Also remember: you get what you pay for. Good farm data is going to come with a price tag. But it’s important to think about data in the long term. You may save a buck on cheap data now, but over time that data’s going to lead to bad deals and wasted sales rep time – wasted money.
But if you go ahead and invest in high quality data, then you’ll get better information, which leads to a better strategy, marketing and sales campaign, which then leads to more deals in the end.
How to determine if the data is high-quality
If you have bad data, you’ll get bad insights, which lead to bad business decisions, which lead to losses for your business. So if you’re going to invest in farm data, make sure you’re looking for high quality farm data.
High quality farm data providers are going to test their results against a number of sources. Ideally, you’ll get someone who cross references public (USDA, FSA, etc.) and private (proprietary third-party data) sources. Even if a given data provider has multiple sources for their data, it’s important to look beyond the numbers themselves and ask yourself: how did they collect this data?
For example, if a provider used surveys to collect their farm data, that would be a problem. Here’s why:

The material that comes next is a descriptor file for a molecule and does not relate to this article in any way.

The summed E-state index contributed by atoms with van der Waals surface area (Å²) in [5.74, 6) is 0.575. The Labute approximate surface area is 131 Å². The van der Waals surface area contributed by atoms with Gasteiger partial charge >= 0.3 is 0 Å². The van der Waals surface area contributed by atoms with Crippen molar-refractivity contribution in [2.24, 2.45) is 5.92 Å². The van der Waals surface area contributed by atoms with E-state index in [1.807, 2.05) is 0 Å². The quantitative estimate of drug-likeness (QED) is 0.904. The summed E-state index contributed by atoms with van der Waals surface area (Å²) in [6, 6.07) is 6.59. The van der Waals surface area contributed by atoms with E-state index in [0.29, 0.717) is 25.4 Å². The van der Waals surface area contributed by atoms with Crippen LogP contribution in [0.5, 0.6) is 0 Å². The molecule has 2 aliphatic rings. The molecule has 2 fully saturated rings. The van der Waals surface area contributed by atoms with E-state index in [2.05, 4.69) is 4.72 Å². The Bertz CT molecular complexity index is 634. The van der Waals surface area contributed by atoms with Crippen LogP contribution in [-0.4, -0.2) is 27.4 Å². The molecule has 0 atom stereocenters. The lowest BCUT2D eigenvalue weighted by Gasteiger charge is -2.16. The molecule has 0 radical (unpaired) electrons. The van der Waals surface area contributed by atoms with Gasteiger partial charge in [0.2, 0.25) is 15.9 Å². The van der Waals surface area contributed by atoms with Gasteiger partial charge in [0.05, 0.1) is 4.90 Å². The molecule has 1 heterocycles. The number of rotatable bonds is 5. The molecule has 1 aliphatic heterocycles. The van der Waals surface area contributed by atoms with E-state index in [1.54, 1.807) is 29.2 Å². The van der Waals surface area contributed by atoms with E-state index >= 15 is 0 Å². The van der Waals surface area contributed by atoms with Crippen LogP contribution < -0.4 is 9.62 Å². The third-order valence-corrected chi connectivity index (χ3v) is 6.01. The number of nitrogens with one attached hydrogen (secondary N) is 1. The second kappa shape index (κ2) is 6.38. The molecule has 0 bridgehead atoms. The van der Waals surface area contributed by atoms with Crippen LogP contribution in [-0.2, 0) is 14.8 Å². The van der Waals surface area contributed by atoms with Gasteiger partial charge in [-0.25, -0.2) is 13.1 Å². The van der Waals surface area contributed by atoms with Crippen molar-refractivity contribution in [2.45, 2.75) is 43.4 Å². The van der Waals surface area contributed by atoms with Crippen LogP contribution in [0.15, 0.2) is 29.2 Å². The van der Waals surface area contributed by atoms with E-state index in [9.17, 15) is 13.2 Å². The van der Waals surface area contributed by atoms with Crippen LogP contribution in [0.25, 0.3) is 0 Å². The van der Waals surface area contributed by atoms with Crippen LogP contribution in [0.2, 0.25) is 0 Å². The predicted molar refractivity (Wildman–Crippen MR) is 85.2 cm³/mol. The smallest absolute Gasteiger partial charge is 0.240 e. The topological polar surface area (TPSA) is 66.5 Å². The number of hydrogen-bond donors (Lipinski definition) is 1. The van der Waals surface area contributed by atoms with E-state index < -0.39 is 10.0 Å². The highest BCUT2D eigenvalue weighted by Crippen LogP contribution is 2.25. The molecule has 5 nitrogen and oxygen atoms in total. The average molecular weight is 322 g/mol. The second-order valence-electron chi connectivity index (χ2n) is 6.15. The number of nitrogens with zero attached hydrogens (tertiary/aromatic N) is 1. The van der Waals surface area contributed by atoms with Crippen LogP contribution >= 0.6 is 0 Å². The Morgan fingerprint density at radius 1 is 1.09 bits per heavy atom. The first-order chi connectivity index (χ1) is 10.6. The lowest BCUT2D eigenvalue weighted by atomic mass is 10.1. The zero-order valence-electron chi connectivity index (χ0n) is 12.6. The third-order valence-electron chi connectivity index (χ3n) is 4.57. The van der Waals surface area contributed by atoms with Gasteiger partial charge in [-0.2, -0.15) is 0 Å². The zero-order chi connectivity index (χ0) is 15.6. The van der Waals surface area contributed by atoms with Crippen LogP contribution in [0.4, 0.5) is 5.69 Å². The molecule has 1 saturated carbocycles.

- Surveys incentivize inaccurate reporting – both under- and over-reporting – because of the incentives associated with them
- Surveys are subject to selection bias, where only those interested in the survey end up reporting, leading to a skewed and limited number of respondents
- Most surveys can’t account for overlapping acres, or the distinction between land owned versus land operated
Any collection methods that involve surveys, polling or anything similar aren’t going to deliver reliable results. A good data provider is going to know this and will give you data that comes from objective sources.
Companies that provide high quality farm data know that their data is high quality, and don’t need to be mysterious about it. Transparency is a clear sign that you’ve found a high quality farm data provider.
Here are some questions to ask:
- Where did the data come from?
- How often do you update the data?
- What process do you use to update the data?
- How does your data compare to other sources?
If you have a data provider that has high coverage, accuracy, and procures data from a variety of testable sources – and the data delivers strategy, marketing and sales results for your business – then you know you have a high quality farm data provider.
Case Study: Should Your Agribusiness Go After Millennial Farmers?
Let’s look at an example of how high-quality data can inform strategic marketing decisions. The Millennial Farmer is a highly sought-after demographic and there’s a lot of talk about Millennials in our industry. Instead of assuming that Millennials make up a valuable market for ag, let’s actually examine the question: should we be focused on the Millennial farmer?
Millennials make up the smallest percentage of growers (excl. GenZ)